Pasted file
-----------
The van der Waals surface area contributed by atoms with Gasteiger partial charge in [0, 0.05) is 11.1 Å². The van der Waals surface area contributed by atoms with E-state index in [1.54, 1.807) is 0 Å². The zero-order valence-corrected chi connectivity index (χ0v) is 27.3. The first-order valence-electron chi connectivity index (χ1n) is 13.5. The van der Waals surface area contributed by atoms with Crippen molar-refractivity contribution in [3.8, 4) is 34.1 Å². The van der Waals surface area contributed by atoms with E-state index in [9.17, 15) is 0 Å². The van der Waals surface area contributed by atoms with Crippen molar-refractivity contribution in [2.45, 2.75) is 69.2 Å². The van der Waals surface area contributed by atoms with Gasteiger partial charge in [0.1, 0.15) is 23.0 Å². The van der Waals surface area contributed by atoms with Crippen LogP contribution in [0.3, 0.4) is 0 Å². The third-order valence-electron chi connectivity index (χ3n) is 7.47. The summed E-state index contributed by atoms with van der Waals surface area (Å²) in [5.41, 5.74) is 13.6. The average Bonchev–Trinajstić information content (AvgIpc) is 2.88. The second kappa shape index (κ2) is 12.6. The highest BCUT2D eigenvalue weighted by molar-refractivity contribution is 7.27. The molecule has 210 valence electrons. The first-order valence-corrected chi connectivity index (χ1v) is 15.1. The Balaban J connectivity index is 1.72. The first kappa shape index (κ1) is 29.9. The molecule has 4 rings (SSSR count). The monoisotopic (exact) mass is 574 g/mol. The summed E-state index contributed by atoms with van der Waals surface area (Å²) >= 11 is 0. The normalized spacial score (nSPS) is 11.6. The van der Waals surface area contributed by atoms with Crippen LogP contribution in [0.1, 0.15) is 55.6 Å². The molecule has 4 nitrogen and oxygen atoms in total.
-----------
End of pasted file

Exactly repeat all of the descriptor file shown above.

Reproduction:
The van der Waals surface area contributed by atoms with Gasteiger partial charge in [0, 0.05) is 11.1 Å². The van der Waals surface area contributed by atoms with E-state index in [1.54, 1.807) is 0 Å². The zero-order valence-corrected chi connectivity index (χ0v) is 27.3. The first-order valence-electron chi connectivity index (χ1n) is 13.5. The van der Waals surface area contributed by atoms with Crippen molar-refractivity contribution in [3.8, 4) is 34.1 Å². The van der Waals surface area contributed by atoms with E-state index in [9.17, 15) is 0 Å². The van der Waals surface area contributed by atoms with Crippen molar-refractivity contribution in [2.45, 2.75) is 69.2 Å². The van der Waals surface area contributed by atoms with Gasteiger partial charge in [0.1, 0.15) is 23.0 Å². The van der Waals surface area contributed by atoms with Crippen LogP contribution in [0.3, 0.4) is 0 Å². The third-order valence-electron chi connectivity index (χ3n) is 7.47. The summed E-state index contributed by atoms with van der Waals surface area (Å²) in [5.41, 5.74) is 13.6. The average Bonchev–Trinajstić information content (AvgIpc) is 2.88. The second kappa shape index (κ2) is 12.6. The highest BCUT2D eigenvalue weighted by molar-refractivity contribution is 7.27. The molecule has 210 valence electrons. The first-order valence-corrected chi connectivity index (χ1v) is 15.1. The Balaban J connectivity index is 1.72. The first kappa shape index (κ1) is 29.9. The molecule has 4 rings (SSSR count). The monoisotopic (exact) mass is 574 g/mol. The summed E-state index contributed by atoms with van der Waals surface area (Å²) >= 11 is 0. The normalized spacial score (nSPS) is 11.6. The van der Waals surface area contributed by atoms with Crippen LogP contribution in [0.1, 0.15) is 55.6 Å². The molecule has 4 nitrogen and oxygen atoms in total.